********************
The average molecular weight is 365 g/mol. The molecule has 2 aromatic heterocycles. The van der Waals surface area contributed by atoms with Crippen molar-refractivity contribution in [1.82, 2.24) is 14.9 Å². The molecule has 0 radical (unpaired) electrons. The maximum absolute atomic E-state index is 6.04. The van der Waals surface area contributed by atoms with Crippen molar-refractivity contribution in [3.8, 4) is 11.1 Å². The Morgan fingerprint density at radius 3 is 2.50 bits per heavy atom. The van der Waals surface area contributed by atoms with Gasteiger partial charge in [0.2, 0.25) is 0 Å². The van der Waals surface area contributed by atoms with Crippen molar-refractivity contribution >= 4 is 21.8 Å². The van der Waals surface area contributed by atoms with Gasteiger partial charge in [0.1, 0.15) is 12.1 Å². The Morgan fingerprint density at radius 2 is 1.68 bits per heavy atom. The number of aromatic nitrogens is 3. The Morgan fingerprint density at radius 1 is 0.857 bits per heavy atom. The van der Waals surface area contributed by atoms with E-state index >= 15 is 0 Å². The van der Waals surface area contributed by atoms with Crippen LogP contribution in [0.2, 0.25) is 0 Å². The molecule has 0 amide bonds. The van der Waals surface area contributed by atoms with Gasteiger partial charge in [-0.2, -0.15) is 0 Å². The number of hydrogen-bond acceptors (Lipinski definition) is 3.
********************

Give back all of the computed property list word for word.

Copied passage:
The average molecular weight is 365 g/mol. The molecule has 2 aromatic heterocycles. The van der Waals surface area contributed by atoms with Crippen molar-refractivity contribution in [1.82, 2.24) is 14.9 Å². The molecule has 0 radical (unpaired) electrons. The maximum absolute atomic E-state index is 6.04. The van der Waals surface area contributed by atoms with Crippen molar-refractivity contribution in [3.8, 4) is 11.1 Å². The Morgan fingerprint density at radius 3 is 2.50 bits per heavy atom. The van der Waals surface area contributed by atoms with Gasteiger partial charge in [0.2, 0.25) is 0 Å². The van der Waals surface area contributed by atoms with Crippen molar-refractivity contribution >= 4 is 21.8 Å². The van der Waals surface area contributed by atoms with Gasteiger partial charge in [0.1, 0.15) is 12.1 Å². The Morgan fingerprint density at radius 2 is 1.68 bits per heavy atom. The number of aromatic nitrogens is 3. The Morgan fingerprint density at radius 1 is 0.857 bits per heavy atom. The van der Waals surface area contributed by atoms with E-state index >= 15 is 0 Å². The van der Waals surface area contributed by atoms with Crippen LogP contribution in [0.2, 0.25) is 0 Å². The molecule has 0 amide bonds. The van der Waals surface area contributed by atoms with Gasteiger partial charge in [-0.2, -0.15) is 0 Å². The number of hydrogen-bond acceptors (Lipinski definition) is 3.